A recent Eurobarometer survey (published in October 2022) shows that many Europeans are worried about air pollution, with nearly half of the respondents saying they believe air quality got worse in the last decade. The findings were released on the same day the Commission proposed new rules for cleaner air and water. New legislation will support local authorities by strengthening the provisions on air quality monitoring, modelling, and improved air quality plans.
As a project that cares about air quality in cities, we decided to go to Barcelona for the Smart City Expo World Congress to share our views on the problem and how it can be tackled with better monitoring capabilities afforded by citizen science.
COMPAIR at the European Smart Cities & Communities stand
Our main message at #SCEWC22 was that citizen science has enormous potential to be a powerful driving force behind the green and just transition, primarily by creating a space where local actors can use new data insights to work collaboratively on one of the most pressing urban issues that is air pollution.
During networking and at a special panel on ‘usable data for cities’ organised at the Commission booth, COMPAIR team demonstrated how a combination of Living Lab methodologies, co-design approaches, low-cost sensing devices and advanced analytical tools (e.g. AR, simulation dashboards) can produce a well-rounded knowledge of impact that human and industrial activities have on health, environment and climate. Thanks to special calibration algorithms designed by COMPAIR to improve data quality, citizen science data can be leveraged by policy makers, industry and communities to drive change in policies and behaviour across Europe, leading to better air quality for all while also supporting the decarbonisation agenda.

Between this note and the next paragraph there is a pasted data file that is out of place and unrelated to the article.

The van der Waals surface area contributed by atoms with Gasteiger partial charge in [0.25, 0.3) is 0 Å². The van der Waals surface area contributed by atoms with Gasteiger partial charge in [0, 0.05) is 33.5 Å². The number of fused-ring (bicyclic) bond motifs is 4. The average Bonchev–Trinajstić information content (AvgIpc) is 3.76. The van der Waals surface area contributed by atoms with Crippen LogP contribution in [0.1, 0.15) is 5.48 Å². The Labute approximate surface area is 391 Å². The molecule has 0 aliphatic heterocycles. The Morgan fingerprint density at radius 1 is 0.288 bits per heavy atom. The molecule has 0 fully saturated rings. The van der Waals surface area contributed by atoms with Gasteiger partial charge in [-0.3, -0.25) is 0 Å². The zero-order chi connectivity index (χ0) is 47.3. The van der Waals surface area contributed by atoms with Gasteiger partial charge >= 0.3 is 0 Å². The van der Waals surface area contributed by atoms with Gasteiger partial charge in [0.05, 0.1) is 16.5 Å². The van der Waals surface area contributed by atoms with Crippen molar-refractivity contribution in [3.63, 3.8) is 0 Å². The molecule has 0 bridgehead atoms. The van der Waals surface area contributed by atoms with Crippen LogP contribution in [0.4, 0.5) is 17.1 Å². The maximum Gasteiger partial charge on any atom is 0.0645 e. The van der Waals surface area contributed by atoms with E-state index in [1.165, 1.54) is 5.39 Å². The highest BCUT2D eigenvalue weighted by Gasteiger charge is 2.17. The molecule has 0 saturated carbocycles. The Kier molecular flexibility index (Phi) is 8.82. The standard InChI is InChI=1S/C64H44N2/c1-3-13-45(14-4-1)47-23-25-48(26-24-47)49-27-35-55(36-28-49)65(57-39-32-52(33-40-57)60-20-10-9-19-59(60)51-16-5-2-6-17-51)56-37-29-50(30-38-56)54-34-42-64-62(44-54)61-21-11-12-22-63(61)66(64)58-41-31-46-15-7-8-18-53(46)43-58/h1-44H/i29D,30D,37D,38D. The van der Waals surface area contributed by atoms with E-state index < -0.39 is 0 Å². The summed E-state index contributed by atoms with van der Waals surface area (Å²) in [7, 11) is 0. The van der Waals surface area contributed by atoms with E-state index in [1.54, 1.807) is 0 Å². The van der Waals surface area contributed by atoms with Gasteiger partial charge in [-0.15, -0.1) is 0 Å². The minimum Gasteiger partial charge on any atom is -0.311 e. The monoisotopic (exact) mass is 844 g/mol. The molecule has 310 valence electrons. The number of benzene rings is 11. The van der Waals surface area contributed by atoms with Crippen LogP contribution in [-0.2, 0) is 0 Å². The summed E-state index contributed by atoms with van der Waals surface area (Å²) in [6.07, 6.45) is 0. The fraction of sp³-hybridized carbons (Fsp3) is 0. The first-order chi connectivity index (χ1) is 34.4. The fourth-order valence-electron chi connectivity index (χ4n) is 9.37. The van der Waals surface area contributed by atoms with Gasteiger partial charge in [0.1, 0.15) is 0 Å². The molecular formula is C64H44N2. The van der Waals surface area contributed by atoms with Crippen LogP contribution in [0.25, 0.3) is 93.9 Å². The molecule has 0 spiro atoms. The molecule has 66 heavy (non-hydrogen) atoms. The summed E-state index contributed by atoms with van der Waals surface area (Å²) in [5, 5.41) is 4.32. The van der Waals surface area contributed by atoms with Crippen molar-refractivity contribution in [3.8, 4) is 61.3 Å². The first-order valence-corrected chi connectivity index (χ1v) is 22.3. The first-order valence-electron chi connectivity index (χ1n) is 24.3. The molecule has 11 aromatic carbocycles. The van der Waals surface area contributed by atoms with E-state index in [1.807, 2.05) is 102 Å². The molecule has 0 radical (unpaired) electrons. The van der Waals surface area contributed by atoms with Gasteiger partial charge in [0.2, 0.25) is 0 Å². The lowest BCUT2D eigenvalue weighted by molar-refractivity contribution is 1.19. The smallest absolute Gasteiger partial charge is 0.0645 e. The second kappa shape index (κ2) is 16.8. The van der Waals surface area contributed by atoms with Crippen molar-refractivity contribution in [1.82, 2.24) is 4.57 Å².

After spending three days at the world’s largest smart city event, here’s a round-up of the main takeaways.
Data is a solution but…: Cities continue to see data as a key ingredient of better-informed decision making, even though they are often confronted with the problem of too much data (the so-called data tsunami challenge) or too little data caused by departmental silos, underdeveloped data sharing culture, and a limited number of data collection tools.
Conspicuous by its absence: Somewhat surprisingly, Citizen science did not feature prominently in this year’s edition. There were no special talks or side events dedicated to citizen science. Commercial air quality sensors were on display at several stands on the exhibition floor, but with a price tag of more than 1000 euros per device, they don’t exactly fall into the low-cost category.
EU team in the vanguard: The main champions of citizen science at #SCEWC22 were COMPAIR and several other European projects that had a joint presence at the EC booth. Throughout the event the projects highlighted the potential of citizen science to help cities fill data gaps by establishing a network of low-cost sensing devices that can produce policy-ready data that meets the necessary monitoring/quality standards.
Chances are that we will be going to Barcelona again next year, perhaps with a workshop or a speech/panel on the main podium (call opening soon). If you would like to collaborate on #SCEWC23 or any other future events, drop us a line here.